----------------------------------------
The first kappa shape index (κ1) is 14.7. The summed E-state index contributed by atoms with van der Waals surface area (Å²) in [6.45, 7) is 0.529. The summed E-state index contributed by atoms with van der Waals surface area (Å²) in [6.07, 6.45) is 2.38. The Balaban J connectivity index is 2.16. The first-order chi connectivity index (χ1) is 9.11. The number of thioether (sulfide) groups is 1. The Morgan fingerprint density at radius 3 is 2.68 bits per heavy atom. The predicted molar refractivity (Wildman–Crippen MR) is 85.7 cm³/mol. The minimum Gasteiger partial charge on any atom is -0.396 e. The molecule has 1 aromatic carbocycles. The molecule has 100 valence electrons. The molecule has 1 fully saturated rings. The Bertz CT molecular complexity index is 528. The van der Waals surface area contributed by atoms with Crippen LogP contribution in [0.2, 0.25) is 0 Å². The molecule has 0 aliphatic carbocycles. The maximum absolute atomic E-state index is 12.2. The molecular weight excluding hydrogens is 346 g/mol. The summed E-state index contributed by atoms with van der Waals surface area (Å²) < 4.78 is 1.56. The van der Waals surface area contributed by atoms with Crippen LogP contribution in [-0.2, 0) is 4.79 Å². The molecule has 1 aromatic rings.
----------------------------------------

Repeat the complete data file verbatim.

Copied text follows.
The first kappa shape index (κ1) is 14.7. The summed E-state index contributed by atoms with van der Waals surface area (Å²) in [6.45, 7) is 0.529. The summed E-state index contributed by atoms with van der Waals surface area (Å²) in [6.07, 6.45) is 2.38. The Balaban J connectivity index is 2.16. The first-order chi connectivity index (χ1) is 9.11. The number of thioether (sulfide) groups is 1. The Morgan fingerprint density at radius 3 is 2.68 bits per heavy atom. The predicted molar refractivity (Wildman–Crippen MR) is 85.7 cm³/mol. The minimum Gasteiger partial charge on any atom is -0.396 e. The molecule has 1 aromatic carbocycles. The molecule has 100 valence electrons. The molecule has 1 fully saturated rings. The Bertz CT molecular complexity index is 528. The van der Waals surface area contributed by atoms with Crippen LogP contribution in [0.2, 0.25) is 0 Å². The molecule has 0 aliphatic carbocycles. The maximum absolute atomic E-state index is 12.2. The molecular weight excluding hydrogens is 346 g/mol. The summed E-state index contributed by atoms with van der Waals surface area (Å²) < 4.78 is 1.56. The van der Waals surface area contributed by atoms with Crippen LogP contribution in [-0.2, 0) is 4.79 Å². The molecule has 1 aromatic rings.